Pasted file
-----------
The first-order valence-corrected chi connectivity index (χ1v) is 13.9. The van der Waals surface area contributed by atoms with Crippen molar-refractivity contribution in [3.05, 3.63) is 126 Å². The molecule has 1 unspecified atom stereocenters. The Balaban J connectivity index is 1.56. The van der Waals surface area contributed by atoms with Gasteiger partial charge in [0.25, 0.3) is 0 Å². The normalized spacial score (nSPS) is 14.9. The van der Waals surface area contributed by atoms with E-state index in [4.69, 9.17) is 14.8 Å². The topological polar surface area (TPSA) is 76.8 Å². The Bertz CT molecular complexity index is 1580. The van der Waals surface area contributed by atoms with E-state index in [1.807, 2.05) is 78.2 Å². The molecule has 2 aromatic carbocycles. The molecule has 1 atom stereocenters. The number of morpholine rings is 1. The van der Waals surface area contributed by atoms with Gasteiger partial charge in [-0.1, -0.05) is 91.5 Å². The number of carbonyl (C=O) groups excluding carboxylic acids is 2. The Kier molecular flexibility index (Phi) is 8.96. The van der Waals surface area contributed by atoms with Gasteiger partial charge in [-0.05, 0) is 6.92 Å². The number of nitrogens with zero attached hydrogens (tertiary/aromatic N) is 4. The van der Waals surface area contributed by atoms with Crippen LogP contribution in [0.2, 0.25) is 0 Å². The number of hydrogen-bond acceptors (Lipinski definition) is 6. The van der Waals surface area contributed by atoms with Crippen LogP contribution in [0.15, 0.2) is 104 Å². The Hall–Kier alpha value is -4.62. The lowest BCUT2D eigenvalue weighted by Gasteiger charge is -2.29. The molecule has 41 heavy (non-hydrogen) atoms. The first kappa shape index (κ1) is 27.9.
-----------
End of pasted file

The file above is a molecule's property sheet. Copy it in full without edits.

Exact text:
The first-order valence-corrected chi connectivity index (χ1v) is 13.9. The van der Waals surface area contributed by atoms with Crippen molar-refractivity contribution in [3.05, 3.63) is 126 Å². The molecule has 1 unspecified atom stereocenters. The Balaban J connectivity index is 1.56. The van der Waals surface area contributed by atoms with Gasteiger partial charge in [0.25, 0.3) is 0 Å². The normalized spacial score (nSPS) is 14.9. The van der Waals surface area contributed by atoms with E-state index in [4.69, 9.17) is 14.8 Å². The topological polar surface area (TPSA) is 76.8 Å². The Bertz CT molecular complexity index is 1580. The van der Waals surface area contributed by atoms with E-state index in [1.807, 2.05) is 78.2 Å². The molecule has 2 aromatic carbocycles. The molecule has 1 atom stereocenters. The number of morpholine rings is 1. The van der Waals surface area contributed by atoms with Gasteiger partial charge in [-0.1, -0.05) is 91.5 Å². The number of carbonyl (C=O) groups excluding carboxylic acids is 2. The Kier molecular flexibility index (Phi) is 8.96. The van der Waals surface area contributed by atoms with Gasteiger partial charge in [-0.05, 0) is 6.92 Å². The number of nitrogens with zero attached hydrogens (tertiary/aromatic N) is 4. The van der Waals surface area contributed by atoms with Crippen LogP contribution in [0.2, 0.25) is 0 Å². The number of hydrogen-bond acceptors (Lipinski definition) is 6. The van der Waals surface area contributed by atoms with Crippen LogP contribution in [0.15, 0.2) is 104 Å². The Hall–Kier alpha value is -4.62. The lowest BCUT2D eigenvalue weighted by Gasteiger charge is -2.29. The molecule has 41 heavy (non-hydrogen) atoms. The first kappa shape index (κ1) is 27.9.